Ok, it's been a few weeks since my last update and a lot has happened. First of all, I'm going to be on the road in a few weeks. The house I've been staying in sold right around the time of my last update. Because of that, I've been helping my wife with her business a bunch, and I haven't been able to do as much as I would like on the games, but I have been making progress. I've also been setting up company organizational stuff such as tickets so I can track any issues that need to be done and file any bugs to work on later. I also set up an internal wiki as a central place to keep stuff and a Git repository so I won't lose much in the event of a computer crash.

Something interesting that happened at the end of last month is that almost all of the RadioShack stores closed around the country. The one close to where I'm staying had received inventory from other nearby stores that had already closed and they sold a lot of the remaining stock to us for a very good price. So we've been sorting through it and deciding what is the most valuable because we need to fit it along with all of our other stuff in a van. So we plan to be driving around the country for a couple weeks, hence the company name Vagrant Games which was more of a play on the fact that I'm mobile.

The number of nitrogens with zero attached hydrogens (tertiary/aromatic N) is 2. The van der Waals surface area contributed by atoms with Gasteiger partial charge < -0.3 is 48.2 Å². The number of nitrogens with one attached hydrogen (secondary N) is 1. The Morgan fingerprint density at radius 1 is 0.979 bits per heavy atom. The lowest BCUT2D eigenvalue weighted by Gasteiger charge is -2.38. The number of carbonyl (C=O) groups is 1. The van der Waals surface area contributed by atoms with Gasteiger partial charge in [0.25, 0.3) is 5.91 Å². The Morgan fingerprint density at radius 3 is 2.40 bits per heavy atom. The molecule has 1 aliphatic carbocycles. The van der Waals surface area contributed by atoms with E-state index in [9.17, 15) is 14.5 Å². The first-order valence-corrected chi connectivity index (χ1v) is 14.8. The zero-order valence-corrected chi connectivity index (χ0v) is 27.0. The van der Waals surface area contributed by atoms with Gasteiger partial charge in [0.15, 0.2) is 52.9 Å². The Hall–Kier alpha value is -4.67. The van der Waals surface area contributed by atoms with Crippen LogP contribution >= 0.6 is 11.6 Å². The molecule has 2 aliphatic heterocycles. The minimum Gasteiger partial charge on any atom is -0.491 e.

I ended up redoing the game in 3D and it's coming along nicely. I actually stopped working on the Unity 3D course because I felt I had enough knowledge to work on this game on my own at this point. I've instead learned a lot of small things in the process. 2 components I'm using for my game are Lean Touch and DoTween which are both free. I was evaluating whether to use some paid assets or not and decided that ultimately what they provide me, didn't justify the cost at this point in time. I just got it so when you draw a card, it animates flying off of the top of the deck and going into your hand. Your hand appears as a fan of cards, which condenses as cards get crowded in.